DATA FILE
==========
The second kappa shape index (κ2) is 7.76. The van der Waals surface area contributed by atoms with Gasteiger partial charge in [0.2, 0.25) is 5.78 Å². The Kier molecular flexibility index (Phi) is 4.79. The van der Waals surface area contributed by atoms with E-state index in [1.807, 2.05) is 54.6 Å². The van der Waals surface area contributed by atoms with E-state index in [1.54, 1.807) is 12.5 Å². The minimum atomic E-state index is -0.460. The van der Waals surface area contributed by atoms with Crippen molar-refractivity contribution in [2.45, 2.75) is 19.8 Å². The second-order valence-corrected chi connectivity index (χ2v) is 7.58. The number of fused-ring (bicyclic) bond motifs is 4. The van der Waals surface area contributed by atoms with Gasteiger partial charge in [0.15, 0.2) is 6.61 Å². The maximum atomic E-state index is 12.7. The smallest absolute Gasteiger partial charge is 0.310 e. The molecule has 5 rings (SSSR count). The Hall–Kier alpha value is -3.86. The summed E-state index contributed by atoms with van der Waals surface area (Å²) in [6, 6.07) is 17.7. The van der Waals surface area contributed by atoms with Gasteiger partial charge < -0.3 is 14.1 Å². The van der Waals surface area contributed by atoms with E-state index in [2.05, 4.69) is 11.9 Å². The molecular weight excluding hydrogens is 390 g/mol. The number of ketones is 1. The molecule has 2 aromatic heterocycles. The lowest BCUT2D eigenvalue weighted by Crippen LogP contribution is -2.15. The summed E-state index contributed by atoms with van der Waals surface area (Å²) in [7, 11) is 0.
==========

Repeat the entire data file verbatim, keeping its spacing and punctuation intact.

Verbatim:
The second kappa shape index (κ2) is 7.76. The van der Waals surface area contributed by atoms with Gasteiger partial charge in [0.2, 0.25) is 5.78 Å². The Kier molecular flexibility index (Phi) is 4.79. The van der Waals surface area contributed by atoms with E-state index in [1.807, 2.05) is 54.6 Å². The van der Waals surface area contributed by atoms with E-state index in [1.54, 1.807) is 12.5 Å². The minimum atomic E-state index is -0.460. The van der Waals surface area contributed by atoms with Crippen molar-refractivity contribution in [2.45, 2.75) is 19.8 Å². The second-order valence-corrected chi connectivity index (χ2v) is 7.58. The number of fused-ring (bicyclic) bond motifs is 4. The van der Waals surface area contributed by atoms with Gasteiger partial charge in [0.15, 0.2) is 6.61 Å². The maximum atomic E-state index is 12.7. The smallest absolute Gasteiger partial charge is 0.310 e. The molecule has 5 rings (SSSR count). The Hall–Kier alpha value is -3.86. The summed E-state index contributed by atoms with van der Waals surface area (Å²) in [6, 6.07) is 17.7. The van der Waals surface area contributed by atoms with Gasteiger partial charge < -0.3 is 14.1 Å². The van der Waals surface area contributed by atoms with E-state index in [2.05, 4.69) is 11.9 Å². The molecular weight excluding hydrogens is 390 g/mol. The number of ketones is 1. The molecule has 2 aromatic heterocycles. The lowest BCUT2D eigenvalue weighted by Crippen LogP contribution is -2.15. The summed E-state index contributed by atoms with van der Waals surface area (Å²) in [7, 11) is 0.